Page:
This interest in ideas of audience and cultural authenticity becomes explicit in Mizumura’s second novel, Shishosetsu from Left to Right (1995), which tells the story of her own bilingual coming of age, and ultimate rejection of the English-speaking world, in the form of a traditional Japanese shishosetsu, or “I-novel”—what we in the U.S. nowadays like to call “autofiction.” In the process of recounting her path to becoming a Japanese writer, Mizumura mixes in so much English that the text must run horizontally, left to right, rather than vertically, right to left, as is usual in Japanese. Her purpose in doing this, she tells us, is not only to depict her own split consciousness but to highlight the difference between the two languages as modes of representation and ways of understanding the world. A bonus, she adds, is that this mixing makes the book impossible to translate into English: an English translation would obviously not be able to capture the contrast between the two languages. The end result is therefore a purely Japanese novel, Mizumura contends, like Zoku Meian. (Ironically, Shishosetsu is actually slated for release in the United States in 2021, in an English translation by Mizumura’s longtime English translator, Juliet Winters Carpenter.) What is new in Shishosetsu, however, is a rueful recognition of the cost of resisting translation. In the essay “Authoring Shishosetsu from Left to Right,” Mizumura tells us that choosing to write in “a highly local language” like Japanese entails accepting a limit on one’s literary reach:
What does it mean then to write in a highly local language? The answer, obviously, is not too auspicious. For it ultimately means that you may toil till death in an effort to create great works of literature but you are not likely to have even the slightest chance of becoming a truly major writer—that is, a writer whose work, both in the original and in translation, will reach so far into the distance that she will, in the end, be read by millions of her true readers, some of whom will, in turn, create their own works which will engage in a direct dialogue with her, thus sending her words still further into time and space.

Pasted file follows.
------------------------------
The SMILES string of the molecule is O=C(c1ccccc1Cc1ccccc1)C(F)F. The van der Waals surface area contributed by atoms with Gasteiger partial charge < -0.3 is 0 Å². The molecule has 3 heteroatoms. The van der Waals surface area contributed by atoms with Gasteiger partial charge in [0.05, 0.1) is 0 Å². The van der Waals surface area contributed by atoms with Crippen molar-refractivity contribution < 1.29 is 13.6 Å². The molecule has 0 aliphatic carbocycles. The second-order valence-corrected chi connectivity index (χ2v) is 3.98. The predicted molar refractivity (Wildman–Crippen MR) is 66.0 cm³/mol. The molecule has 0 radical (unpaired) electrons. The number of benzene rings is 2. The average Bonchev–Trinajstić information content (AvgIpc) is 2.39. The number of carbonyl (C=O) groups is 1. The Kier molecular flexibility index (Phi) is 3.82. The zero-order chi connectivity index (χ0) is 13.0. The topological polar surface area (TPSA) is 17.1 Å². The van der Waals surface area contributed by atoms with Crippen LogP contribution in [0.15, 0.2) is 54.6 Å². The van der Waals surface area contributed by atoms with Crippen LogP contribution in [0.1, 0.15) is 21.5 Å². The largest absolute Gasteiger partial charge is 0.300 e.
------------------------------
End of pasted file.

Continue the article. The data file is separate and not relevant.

This newfound interest in the transformative role of translation drives Mizumura’s next two books. A True Novel (published in Japanese in 2002, with an English translation by Carpenter in 2013) is a retelling of Wuthering Heights deftly transposed to postwar Japan. Somehow, it manages to turn Emily Brontë’s masterpiece into a meditation on the possibilities and limits of cross-cultural borrowing, and on Western culture’s role in shaping modernity in a non-Western country like Japan. The book’s multilayered take on its subject is hidden in its title: the original Japanese, Honkaku shosetsu, might more accurately be translated as “A Genuine Novel,” the term used in Sôseki’s day for realistic fiction translated from Western languages. Japanese writers began assimilating the lessons of the “genuine novel” by imitating what they read, sometimes brazenly stealing plots and characters—exactly what Mizumura is making a show of doing in her own book. In her essay “On Translation,” she tells us that her purpose in writing is to “bring the readers’ attention to the possibility of translation as the very condition of modern Japanese literature (or, theoretically, of any modern literature).”